WILMINGTON — Clinton County is first in line to get a new Targeting Community Alternatives to Prison (T-CAP) state grant, intended to assist communities in managing low-level felony offenders in a less costly and more effective alternative to prison.
Clinton County Common Pleas Judge John W. “Tim” Rudduck plans to use the funds in ways that will help people recover from drug addiction.
Rudduck told Clinton County commissioners Monday he views a T-CAP grant as an opportunity “to really do some good locally” in exchange for not sending people to prison who have been convicted of fifth-degree felonies — the lowest level of felony offense. People convicted of committing crimes of violence or sex offenses would not be considered, said the judge.
“The drug epidemic is here. And we keep sending people to prison and they just come back to the community, and we haven’t gotten them the help they need. We’re just doing the cycle around; we’re going around in the revolving door,” Rudduck said.
Ohio Department of Rehabilitation and Correction (ODRC) Director Gary C. Mohr attended the county commissioners session, as did two of his lieutenants, ODRC Bureau of Community Sanctions Chief Christopher S. Galli and ODRC Courts & Community Managing Director Cynthia Mausser.
Mohr said disadvantages of incarcerating low-level felony offenders in state prisons include their associating there with “more criminally focused people.” Also, because of their shorter prison terms of six to 12 months, there is not that much time to deal with them and try to reduce repeat offending, he said.
The reality, said Mohr, is these “short-timers” go back to their communities after receiving only limited programming.
Moreover, local rehabilitation programs are more effective than are the state’s programs partly because local is “more immediate,” the ODRC director added.
Clinton County Sheriff Ralph Fizer Jr. was at the meeting and said a concern of Ohio sheriffs is that such an approach could lead to overcrowding of county jails. He noted as a positive that the awarded grant funds would in part be used to pay for detaining the low-level offenders in the Clinton County Jail.
The sheriff also said, “This sounds like this might work, so I’m keeping an open mind.”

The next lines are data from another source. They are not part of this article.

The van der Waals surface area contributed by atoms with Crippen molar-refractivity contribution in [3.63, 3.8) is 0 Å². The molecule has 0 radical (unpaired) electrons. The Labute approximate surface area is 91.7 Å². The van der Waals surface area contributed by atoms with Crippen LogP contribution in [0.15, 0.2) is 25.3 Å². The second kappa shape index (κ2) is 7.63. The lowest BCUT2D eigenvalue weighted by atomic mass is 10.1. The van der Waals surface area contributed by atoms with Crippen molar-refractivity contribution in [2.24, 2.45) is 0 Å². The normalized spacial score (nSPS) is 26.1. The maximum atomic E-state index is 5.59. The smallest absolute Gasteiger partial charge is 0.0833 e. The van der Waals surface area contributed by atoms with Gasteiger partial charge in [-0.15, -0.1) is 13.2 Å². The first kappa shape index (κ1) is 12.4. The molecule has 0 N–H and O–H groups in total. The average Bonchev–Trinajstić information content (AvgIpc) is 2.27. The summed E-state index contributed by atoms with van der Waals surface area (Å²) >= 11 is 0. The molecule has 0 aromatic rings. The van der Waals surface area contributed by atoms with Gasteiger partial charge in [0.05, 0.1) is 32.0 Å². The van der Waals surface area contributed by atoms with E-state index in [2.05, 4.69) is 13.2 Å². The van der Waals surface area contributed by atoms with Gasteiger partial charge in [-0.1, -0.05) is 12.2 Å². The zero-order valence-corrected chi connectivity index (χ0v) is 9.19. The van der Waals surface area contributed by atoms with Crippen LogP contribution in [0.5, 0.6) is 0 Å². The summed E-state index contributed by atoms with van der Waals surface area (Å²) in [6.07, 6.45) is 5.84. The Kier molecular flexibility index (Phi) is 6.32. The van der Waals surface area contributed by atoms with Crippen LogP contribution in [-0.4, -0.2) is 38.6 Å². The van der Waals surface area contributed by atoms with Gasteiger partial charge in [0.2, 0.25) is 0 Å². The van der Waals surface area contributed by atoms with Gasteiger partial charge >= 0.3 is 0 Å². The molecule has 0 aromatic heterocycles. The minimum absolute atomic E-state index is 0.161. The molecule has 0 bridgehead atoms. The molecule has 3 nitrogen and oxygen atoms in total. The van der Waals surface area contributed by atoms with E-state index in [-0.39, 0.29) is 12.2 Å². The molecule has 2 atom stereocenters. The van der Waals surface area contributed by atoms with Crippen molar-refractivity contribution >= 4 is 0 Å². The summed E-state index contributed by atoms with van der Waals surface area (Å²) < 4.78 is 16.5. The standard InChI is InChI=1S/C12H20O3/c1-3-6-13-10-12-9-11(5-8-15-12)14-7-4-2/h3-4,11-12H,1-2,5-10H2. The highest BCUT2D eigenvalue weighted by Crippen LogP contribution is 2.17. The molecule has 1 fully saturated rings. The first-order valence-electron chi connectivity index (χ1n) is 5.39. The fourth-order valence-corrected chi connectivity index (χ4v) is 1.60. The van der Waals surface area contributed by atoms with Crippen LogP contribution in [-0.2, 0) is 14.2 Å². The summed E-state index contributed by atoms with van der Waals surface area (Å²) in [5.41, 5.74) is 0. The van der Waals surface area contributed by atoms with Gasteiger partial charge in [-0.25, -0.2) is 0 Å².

The judge said he doesn’t think there will be “a great influx all of a sudden in jail,” partly due to his sentencing plans for drug offenders, who comprise many of the people convicted of a fifth-degree felony.
Rudduck said there is a need “to deal with this health issue” in the local community.
On Monday, Mohr mentioned a grant figure of $199,000 for Clinton County for the remainder of the fiscal year, from October through June 2017. It has not yet been officially awarded, however.
The funds will come out of ODRC’s existing budget, Mohr saying he will divert dollars from less effective uses.
Rudduck said when ODRC releases drug abusers from prison, they often go back to the same environment where they were before prison.
“Our problem locally is we just send them back to the same environment. And that’s why I’m hopeful we can leverage some of this money, [and] develop some transitional programs,” said Rudduck.
He continued that he thinks the county commissioners should be thinking about what they can do for the county to deal with the drug abuse problem, suggesting they could use some of the money from the hospital sale.
“A lot of these people are living with parents, siblings, brothers, sisters who are using drugs right before them,” Rudduck told the commissioners. “Think of how that triggers their desires to use.
“So, that’s why we’ve been using the Clean Acres sober living house at Cuba; we’ve been using the one in Blanchester. We need one in Wilmington, and we’ve got some of the faith-based leaders that are trying to work on that,” the judge said.
Clinton County Commissioner Patrick Haley said he thinks the T-CAP grant will be “a good test.”
Rudduck, early on in his remarks, said, “This [drug] issue is not going away. I think we’re going to be facing it for the foreseeable future.”
Mohr said Clinton County is the first county the ODRC approached on the T-CAP grant because those at the agency believe in Rudduck “and his overall concern for the county and people who come in front of him.”
According to the ODRC website, Mohr was appointed to his position by Gov. John Kasich in January 2011, and he has more than 40 years of correctional experience and a reputation for innovative and efficient prison management.
Reach Gary Huffenberger at 937-556-5768 or on Twitter @GHuffenberger.